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Worthy v. Woody Folsom Automotives

United States District Court, S.D. Georgia, Brunswick Division

May 29, 2019

ANTHONY G. WORTHY, Plaintiff,
v.
WOODY FOLSOM AUTOMOTIVES, Defendant.

          ORDER

          HONK LISA GODBEY WOOD, JUDGE.

         Before the Court is Defendant Woody Folsom Automotive, Inc.'s Motion to Dismiss, dkt. no. 21. The Motion is ripe for review. For the reasons that follow, the Motion is GRANTED.

         LEGAL STANDARD

         Federal Rule of Civil Procedure 8(a) requires that a plaintiff's complaint contain ``a short and plain statement of the claim showing that the pleader is entitled to relief." Fed.R.Civ.P. 8(a). When ruling on a motion to dismiss brought pursuant to Rule 12(b)(6), a district court must accept as true the facts set forth in the complaint and draw all reasonable inferences in the plaintiff's favor. Randall v. Scott, 610 F.3d 701, 705 (11th Cir. 2010). Although a complaint need not contain detailed factual allegations, it must contain ``enough facts to state a claim to relief that is plausible on its face." Bell Atlantic Corp. v. Twombly, 550 U.S. 544, 570 (2007).

         “A claim has facial plausibility when the plaintiff pleads factual content that allows the court to draw the reasonable inference that the defendant is liable for the misconduct alleged." Ashcroft v. Igbal, 556 U.S. 662, 678 (2009). The Court accepts the allegations in the complaint as true and draws all reasonable inferences in favor of the plaintiff. Ray v. Spirit Airlines, Inc., 836 F.3d 1340, 1347 (11th Cir. 2016). However, the Court does not accept as true threadbare recitations of the elements of the claim and disregards legal conclusions unsupported by factual allegations. Igbal, 556 U.S. at 678-79. At a minimum, a complaint should "contain either direct or inferential allegations respecting all the material elements necessary to sustain a recovery under some viable legal theory." Fin. Sec. Assurance, Inc. v. Stephens, Inc., 500 F.3d 1276, 1282-83 (11th Cir. 2007) (per curiam) (quoting Roe v. Aware Woman Ctr. for Choice, Inc., 253 F.3d 678, 683 (11th Cir. 2001)).

         DISCUSSION

         On May 2, 2018, Plaintiff filed this action, pro se, pursuant to the Civil Rights Act of 1964 (``Title VII"), 42 U.S.C. § 2OOOe et seg., and a number of other federal statutes, alleging, among other things, employment discrimination and retaliation against him by Defendant Woody Folsom Automotives[1] and two individual Defendants. Dkt. No. 1. The Court subsequently dismissed all of Plaintiff's claims except for Plaintiff's Title VII claims against Woody Folsom Automotives. Dkt. No. 7. On February 5, 2019, the Court denied Defendant's first motion to dismiss. Dkt. No. 18. In that Order, the Court recognized that Defendant had shown that Plaintiff had sued the wrong entity because Defendant had never employed Plaintiff. Indeed, Defendant provided records showing that a different entity, Woody Folsom Auto Group, Inc., had employed Plaintiff. Nevertheless, the Court denied Defendant's motion to dismiss and granted Plaintiff leave to amend his Complaint with instructions to name the correct entity, Woody Folsom Auto Group, Inc., as a defendant. In addition, the Court noted that if Plaintiff did not cure the identified deficiency, then Defendant could reurge its motion to dismiss, which it did.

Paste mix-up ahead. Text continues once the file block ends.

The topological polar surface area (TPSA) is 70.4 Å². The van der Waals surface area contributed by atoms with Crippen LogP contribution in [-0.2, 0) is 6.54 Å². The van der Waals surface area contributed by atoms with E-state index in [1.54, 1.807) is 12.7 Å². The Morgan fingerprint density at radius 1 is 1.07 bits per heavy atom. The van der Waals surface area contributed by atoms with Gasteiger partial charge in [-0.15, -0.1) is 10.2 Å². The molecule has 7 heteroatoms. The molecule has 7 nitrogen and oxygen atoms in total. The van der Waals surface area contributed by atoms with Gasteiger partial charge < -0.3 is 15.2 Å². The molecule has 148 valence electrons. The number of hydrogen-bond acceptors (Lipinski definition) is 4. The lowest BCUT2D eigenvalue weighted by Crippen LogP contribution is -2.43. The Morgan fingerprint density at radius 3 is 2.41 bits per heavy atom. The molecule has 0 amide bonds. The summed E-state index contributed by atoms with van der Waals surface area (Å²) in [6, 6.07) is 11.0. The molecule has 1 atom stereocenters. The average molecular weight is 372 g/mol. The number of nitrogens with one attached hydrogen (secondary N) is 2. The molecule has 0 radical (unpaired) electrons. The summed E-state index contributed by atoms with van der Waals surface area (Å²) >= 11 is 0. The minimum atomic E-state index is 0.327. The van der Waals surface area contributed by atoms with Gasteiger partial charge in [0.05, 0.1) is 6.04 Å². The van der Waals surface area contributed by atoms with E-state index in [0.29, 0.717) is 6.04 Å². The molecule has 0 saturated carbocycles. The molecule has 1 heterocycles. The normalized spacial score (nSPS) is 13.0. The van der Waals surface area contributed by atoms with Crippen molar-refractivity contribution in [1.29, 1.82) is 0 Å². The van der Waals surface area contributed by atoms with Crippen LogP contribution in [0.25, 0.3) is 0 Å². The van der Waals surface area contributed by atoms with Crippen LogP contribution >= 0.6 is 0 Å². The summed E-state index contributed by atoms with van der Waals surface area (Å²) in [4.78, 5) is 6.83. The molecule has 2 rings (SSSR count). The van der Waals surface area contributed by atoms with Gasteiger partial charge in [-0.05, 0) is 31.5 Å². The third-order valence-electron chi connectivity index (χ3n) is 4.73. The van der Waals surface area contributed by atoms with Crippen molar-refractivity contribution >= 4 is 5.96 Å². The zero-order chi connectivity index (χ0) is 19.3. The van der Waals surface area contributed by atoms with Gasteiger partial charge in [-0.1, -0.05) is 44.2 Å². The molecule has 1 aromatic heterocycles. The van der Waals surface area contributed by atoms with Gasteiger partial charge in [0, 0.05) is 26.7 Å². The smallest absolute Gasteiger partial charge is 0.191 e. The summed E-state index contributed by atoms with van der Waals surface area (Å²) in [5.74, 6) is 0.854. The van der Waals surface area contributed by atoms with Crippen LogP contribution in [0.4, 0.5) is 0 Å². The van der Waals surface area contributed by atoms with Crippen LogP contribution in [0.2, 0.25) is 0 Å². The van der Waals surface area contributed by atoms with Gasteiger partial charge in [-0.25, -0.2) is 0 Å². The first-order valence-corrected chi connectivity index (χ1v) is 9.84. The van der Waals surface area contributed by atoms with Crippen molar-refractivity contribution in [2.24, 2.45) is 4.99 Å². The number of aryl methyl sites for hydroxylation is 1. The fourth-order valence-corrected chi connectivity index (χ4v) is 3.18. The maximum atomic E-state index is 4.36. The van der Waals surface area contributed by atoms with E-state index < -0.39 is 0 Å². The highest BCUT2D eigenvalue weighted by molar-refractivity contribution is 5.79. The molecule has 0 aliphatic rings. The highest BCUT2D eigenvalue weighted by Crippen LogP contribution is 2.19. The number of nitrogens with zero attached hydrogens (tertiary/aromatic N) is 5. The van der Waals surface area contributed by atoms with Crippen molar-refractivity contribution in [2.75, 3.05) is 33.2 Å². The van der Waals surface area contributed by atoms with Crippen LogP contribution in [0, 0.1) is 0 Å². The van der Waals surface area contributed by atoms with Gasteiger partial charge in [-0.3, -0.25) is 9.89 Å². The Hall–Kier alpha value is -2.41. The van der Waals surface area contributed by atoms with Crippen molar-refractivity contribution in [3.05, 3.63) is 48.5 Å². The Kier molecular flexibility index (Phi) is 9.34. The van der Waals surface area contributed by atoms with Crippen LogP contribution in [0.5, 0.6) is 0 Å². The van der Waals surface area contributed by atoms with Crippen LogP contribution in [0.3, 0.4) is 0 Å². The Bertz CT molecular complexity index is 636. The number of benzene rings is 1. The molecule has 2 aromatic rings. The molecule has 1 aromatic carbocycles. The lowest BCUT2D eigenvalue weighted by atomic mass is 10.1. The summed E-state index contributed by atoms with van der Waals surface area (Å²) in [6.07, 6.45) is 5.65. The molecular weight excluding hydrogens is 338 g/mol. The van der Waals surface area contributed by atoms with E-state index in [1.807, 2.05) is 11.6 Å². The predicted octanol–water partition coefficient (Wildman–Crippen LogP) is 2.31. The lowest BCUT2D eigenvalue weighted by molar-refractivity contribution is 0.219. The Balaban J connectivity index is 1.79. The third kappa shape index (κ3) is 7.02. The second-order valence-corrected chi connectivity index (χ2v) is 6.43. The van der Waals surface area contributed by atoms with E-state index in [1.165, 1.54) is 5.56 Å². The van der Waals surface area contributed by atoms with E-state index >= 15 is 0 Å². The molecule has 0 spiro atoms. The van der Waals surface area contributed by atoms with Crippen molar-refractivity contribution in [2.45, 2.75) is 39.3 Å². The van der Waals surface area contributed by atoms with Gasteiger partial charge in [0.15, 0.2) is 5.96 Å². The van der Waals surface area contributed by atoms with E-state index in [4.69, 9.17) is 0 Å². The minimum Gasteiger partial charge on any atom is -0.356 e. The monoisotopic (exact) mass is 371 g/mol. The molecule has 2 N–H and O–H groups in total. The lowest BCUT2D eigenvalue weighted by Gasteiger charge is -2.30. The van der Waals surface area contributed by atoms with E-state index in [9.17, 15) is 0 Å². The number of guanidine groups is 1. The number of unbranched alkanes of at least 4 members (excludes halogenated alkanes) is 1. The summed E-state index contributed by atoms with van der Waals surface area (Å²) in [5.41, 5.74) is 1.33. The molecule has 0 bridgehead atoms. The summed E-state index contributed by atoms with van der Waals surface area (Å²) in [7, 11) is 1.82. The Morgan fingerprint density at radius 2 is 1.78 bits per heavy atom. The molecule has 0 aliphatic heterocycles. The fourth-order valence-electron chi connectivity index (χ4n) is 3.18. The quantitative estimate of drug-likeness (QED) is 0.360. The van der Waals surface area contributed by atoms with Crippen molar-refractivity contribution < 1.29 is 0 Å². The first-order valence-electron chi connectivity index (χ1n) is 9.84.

On March 6, 2019, Plaintiff filed a letter with the Court stating that he was attempting to retain counsel. Plaintiff, however, has not amended his Complaint nor has counsel appeared in this action on his behalf. Thus, the wrong entity is still the only remaining Defendant.

         Based on the Complaint, the Confirmation of Submission of New Hire Reports Defendant filed with the Court, and the pay stubs that Plaintiff filed with the Court, the Court finds that it is not plausible that Plaintiff was an employee of Defendant. See Peppers v. Cobb Cty., Georgia, 835 F.3d 1289, 1297 (11th Cir. 2016) (``A Title VII workplace discrimination claim can only be brought by an employee against his employer."). Accordingly, Plaintiff's only remaining claims, for violations of Title VII of the Civil Rights Act of 1964, are due to be dismissed because the Complaint does not "contain either direct or inferential allegations respecting all the material elements necessary to sustain a recovery under some viable legal theory." Fin. Sec. Assurance, 500 F.3d at 1282-83 (citation omitted).

         CONCLUSION

         For the reasons stated above, Defendant's Motion to Dismiss is GRANTED. This action is hereby DISMISSED without prejudice.

         SO ORDERED.

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